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The Word Is Murder - Anthony Horowitz

Star of the North - D.B. John

The Sinners - Ace Atkins

The Outsider - Stephen King

Spymaster - Brad Thor

The Other Woman - Daniel Silva

The Man Between - Charles Cumming 

Operation Mincemeat - Ben Macintyre 

Berlin: Caught in the Mousetrap by Paul Grant 

Berlin Game - Len Deighton (for the Spybrary book club)

Desolation Mountain - William Kent Krueger

Forever and a Day - Anthony Horowitz

MI5 and Me: A Coronet Among the Spooks by Charlotte Bingham

Second Strike: A Thriller by Peter Kirsanow

The Fourth Protocol - Frederick Forsyth

Agent of Influence - Jeremy Duns

The Middle-Man by Olen Steinhauer

Handsome Johnny by Lee Server

The Company by Robert Littell

Podcast Favorites David Craggs and Shane Whaley hold a no-holds-barred talk with the outspoken Charles Cumming. Conversation ranges far afield from his new novel, The Man Between, to classic spy novel influences and even some current political commentary tidbits. Valley talks with Tim Hall, who served in the US Army in Germany, specializing in Morse Code signals -- collection and transmitting. Tim was at Teufelsberg, a special listening station used by the US Army Intelligence and Security Command (INSCOM) and NSA during the Cold War. As all episodes of The Live Drop display, Valley brings his unique military and intelligence background to his conversations.  Rukmini Callimachi covers ISIS for The New York Times and is the host of Caliphate. This 90-minute conversation is phenomenal, superior even to her fine Caliphate podcast. 

Behind the Bookshelves - The AbeBooks podcast - Ian Fleming's Lecacy June 1, 2018. This episode is a wonderful, detailed 22 minute interview with bookseller Jon Gilbert about Fleming's writing career, WWII Intelligence work, short stories, Chitty Chitty Bang Bang and more.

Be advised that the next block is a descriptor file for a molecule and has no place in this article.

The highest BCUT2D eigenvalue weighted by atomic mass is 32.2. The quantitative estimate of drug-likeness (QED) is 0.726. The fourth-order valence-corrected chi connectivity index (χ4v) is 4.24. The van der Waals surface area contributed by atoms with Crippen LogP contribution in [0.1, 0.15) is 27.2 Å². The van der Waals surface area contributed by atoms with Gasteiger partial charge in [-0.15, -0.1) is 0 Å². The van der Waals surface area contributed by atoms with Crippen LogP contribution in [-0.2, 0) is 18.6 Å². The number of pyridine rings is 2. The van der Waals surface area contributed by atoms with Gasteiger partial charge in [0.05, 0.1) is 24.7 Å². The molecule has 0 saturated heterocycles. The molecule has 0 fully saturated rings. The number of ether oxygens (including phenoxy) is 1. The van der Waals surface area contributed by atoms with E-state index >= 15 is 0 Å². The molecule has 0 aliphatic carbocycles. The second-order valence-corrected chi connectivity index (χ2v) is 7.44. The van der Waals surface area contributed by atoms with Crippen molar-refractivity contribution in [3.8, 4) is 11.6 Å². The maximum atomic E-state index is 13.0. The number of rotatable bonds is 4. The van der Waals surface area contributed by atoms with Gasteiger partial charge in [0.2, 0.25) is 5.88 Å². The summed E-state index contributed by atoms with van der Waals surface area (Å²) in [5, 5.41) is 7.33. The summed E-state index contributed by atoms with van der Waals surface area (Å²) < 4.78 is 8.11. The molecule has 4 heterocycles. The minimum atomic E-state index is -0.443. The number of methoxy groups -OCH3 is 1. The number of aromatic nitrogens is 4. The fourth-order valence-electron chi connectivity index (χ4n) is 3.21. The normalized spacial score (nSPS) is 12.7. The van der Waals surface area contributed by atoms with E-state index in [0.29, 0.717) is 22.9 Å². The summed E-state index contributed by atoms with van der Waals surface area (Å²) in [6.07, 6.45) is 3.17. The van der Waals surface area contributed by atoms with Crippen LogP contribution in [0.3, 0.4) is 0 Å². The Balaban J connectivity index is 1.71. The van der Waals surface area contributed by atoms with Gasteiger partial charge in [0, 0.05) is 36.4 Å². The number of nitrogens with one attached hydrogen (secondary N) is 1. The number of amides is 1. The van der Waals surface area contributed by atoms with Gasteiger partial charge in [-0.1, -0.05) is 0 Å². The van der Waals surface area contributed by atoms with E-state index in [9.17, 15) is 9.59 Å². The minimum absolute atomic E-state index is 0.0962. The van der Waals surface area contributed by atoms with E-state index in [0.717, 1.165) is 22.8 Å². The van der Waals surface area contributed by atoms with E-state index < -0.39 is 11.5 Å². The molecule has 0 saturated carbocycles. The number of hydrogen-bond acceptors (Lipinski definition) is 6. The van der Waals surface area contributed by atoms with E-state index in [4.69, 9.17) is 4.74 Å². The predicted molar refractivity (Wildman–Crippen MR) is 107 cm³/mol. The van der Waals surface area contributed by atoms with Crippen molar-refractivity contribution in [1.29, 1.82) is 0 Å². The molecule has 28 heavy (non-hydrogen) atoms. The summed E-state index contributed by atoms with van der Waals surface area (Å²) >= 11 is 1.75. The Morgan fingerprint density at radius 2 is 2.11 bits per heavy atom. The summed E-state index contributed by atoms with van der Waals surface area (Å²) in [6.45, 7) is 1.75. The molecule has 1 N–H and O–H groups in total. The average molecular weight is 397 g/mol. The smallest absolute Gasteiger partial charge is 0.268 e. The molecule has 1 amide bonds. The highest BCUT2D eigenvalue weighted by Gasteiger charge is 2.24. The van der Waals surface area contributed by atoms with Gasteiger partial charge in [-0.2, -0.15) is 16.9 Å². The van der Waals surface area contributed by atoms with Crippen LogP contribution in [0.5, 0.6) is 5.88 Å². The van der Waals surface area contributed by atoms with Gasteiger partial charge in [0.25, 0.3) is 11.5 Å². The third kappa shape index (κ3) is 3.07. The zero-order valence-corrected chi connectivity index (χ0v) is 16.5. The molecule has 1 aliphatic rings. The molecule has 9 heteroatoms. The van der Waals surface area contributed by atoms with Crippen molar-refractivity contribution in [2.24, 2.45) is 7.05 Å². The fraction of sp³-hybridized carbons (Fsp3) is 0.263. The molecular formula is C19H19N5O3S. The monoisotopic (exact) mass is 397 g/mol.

« Handsome Johnny: The Life and Death of Johnny Roselli - Gentleman Gangster, Hollywood Producer, CIA Assassin by Lee Server | Main | Man of War by Sean Parnell »

Recently Published Military History Roundup

Here’s some recently published titles I’ve my hands on that have caught my eye. Certainly I’ve not read them all. Some I’m digging into, but consider this more of an announcement.

If there is a contemporary WWII historian on the same level as Antony Beevor, it’s Ben Macintyre. Based on his comments on the back cover of Beevor’s The Battle of Arnhem, Macintyre is a Beevor fan as well. The Battle of Arnhem is another of Beevor’s tight looks at a critical, and in this case, often misunderstood, battle of World War II. He supplies his trademark exemplary detail, and throughout the course of telling an extraordinary story, brings alive the military commanders, fighting men and Dutch civilians alike.

The Battle of Arnhem had the biggest and most complex airborne attack of the war. Muddled by logistical issues and political wrangling on the Allied side, and surprised by the German military’s response, the massive, complex operation aimed at ending the war with a resounding victory went south in dramatic fashion.  Beevor digs into the flawed planning and infighting, brings to awful life the intensity of the fighting, and highlights the toll Dutch civilians paid. 

Antony Beevor tells World War II history in an unsurpassed manner. My introduction to his writing was a dozen years ago, when a friend lent me his paperback copy of Stalingrad. Wow, I’d not read a military history as engaging as that splendid book is. To say he brings a story to life is an understatement. I’ve been a reader and fan of Antony Beevor ever since. Battle of Arnhem is among his best.

@VikingBooks, #antonybeevor, #battleofarnhem


The Best of Don Winslow of the Navy is an oversize hardcover presenting full-length examples of the comic strip of the 1930s and ‘40s. In it’s day, Don Winslow was immensely popular. Today, it’s historical, relevant, and absolutely worth a look. The reproductions in this book are beautiful; it’s nice to hold them in such a nice volume between hard covers. From layout to design, The Best of Don Winslow of the Navy is well done.

In it’s heyday, this creation of Frank Martinek was among the most popular comic strips in the U.S., written and drawn over the years by different artists. At times Don Winslow was used as propaganda on behalf of the war effort, a task the character was suited for, and one common in the entertainment industry during World War II. I find the wartime pieces to be quite entertaining, and don’t mind the pro-war effort. This is pulpy adventure fiction with memorable villains, fist fights, and even a sexy heroine here and there.

Editor Craig Yoe put together a nice selection of Winslow episodes (full stories) for The Best of Don Winslow of the Navy. He opens the book with a strong introduction, serving as background and context of Don Winslow and his creators. This book is a fitting testament to a comic strip almost forgotten today, enjoying unsurpassed popularity in it’s time.

@DeadReckoningGN, #donwinslowofthenavy

The Bravest Man in the British Army by Philip Bujak